Smiley Faces Scale (also known as Wong or Venham faces

Figure 1.3


Figure 1.3 Smiley faces anxiety scale – The child is asked to circle the face that best represents how they feel.


In summary, it is clear that dental anxiety has a multifactorial aetiology comprising age and psychological development, gender of the patient, past traumatic dental and medical experiences, influence of family and peer groups and the immediate antecedents of dental anxiety. All patients will hold their own attitudes and emotions towards the dental situation, as well as their own past dental experiences. The social circumstances and family dynamics will also have an influence on the patient’s behaviour and the level of dental anxiety. It is important therefore for those in the dental profession to be aware of this multifactorial aetiology to be able to provide effective behavioural management in the dental setting.


In order to understand the rationale behind the methods used in treating anxious patients, it is necessary to understand why people behave in the way they do. It is also useful to know how behaviour can be modified in a way that is beneficial for both the patient and the dentist. This can often be achieved without resorting to the use of drugs, allowing long‐term anxiety management.

Nature of Behaviour

Behaviour may be defined as functioning in a specified, predictable or normal way. In psychological terms, behaviour is a response or series of responses of a person to a given stimulus. The borderline between what is normal (or acceptable) and abnormal (or unacceptable) behaviour is blurred by a host of factors including time, culture, conditioning and other considerations.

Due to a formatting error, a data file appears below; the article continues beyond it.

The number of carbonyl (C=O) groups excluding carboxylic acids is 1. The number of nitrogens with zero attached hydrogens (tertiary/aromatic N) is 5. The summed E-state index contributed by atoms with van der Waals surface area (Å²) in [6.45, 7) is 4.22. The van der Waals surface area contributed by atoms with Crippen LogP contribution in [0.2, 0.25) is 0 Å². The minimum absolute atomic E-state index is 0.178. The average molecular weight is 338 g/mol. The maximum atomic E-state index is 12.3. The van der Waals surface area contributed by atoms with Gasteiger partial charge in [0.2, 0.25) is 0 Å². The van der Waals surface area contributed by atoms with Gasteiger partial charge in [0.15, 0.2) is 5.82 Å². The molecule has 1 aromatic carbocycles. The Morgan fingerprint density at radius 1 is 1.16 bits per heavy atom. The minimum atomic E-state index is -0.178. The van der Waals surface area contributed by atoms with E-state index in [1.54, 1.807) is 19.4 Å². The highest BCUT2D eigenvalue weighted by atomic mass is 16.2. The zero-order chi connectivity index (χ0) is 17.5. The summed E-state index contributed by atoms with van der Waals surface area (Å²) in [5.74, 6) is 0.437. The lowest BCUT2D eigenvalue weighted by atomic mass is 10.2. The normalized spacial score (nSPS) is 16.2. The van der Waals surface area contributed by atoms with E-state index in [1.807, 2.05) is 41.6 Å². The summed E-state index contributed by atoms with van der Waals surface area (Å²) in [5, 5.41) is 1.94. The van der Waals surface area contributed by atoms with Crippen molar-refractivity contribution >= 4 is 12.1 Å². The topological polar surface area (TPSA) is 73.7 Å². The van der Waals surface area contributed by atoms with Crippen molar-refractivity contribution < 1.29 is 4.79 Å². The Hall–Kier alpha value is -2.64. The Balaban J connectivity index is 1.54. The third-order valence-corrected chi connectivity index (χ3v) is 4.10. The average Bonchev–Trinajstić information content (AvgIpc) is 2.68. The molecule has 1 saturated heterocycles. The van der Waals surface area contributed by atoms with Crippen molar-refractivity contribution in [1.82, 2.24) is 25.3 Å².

The intent of adults would most commonly be to want to behave in a rational and sensible manner, whereas the same intent would not always be present in children and adolescents. It therefore follows that the management of what appears to be similar but abnormal behaviour in the different groups needs to be tackled from a different viewpoint. This illustrates the complexity of the problem when it comes to teaching or learning techniques of behavioural management.

In conclusion, behaviour is a complex issue governed by a multitude of factors, some of which are illustrated in Figure 1.4. Equally, the management of behaviour is a difficult and extensive subject. However, the successful treatment of any patient depends on a dentist’s ability to manage the patient’s behaviour satisfactorily and some of the techniques of behavioural management are discussed below.

Figure 1.4 Factors influencing behaviour.

Behaviour Management

Simple Methods

There is an element of fear in all unknown situations in the majority of normal individuals. Probably the most important aspect of behavioural management is to ensure that the provoking stimulus is minimised as far as possible. Much of this is common sense and includes paying attention to such factors as room decoration, the way staff are dressed and the playing of gentle music in the background.

Positive Distraction

Positive distraction can be applied with the use of ceiling‐mounted televisions and personal music systems, as in Figure 1.5.

Figure 1.5 Ceiling‐mounted television.

Although the five sensations of sight, sound, hearing, touch and smell can all be offensive to patients at the dentist, it is undoubtedly the fear of pain which is the most commonly quoted factor that inhibits individuals seeking treatment or which underlies the apparently irrational behaviour of many anxious patients.

Tell, Show, Do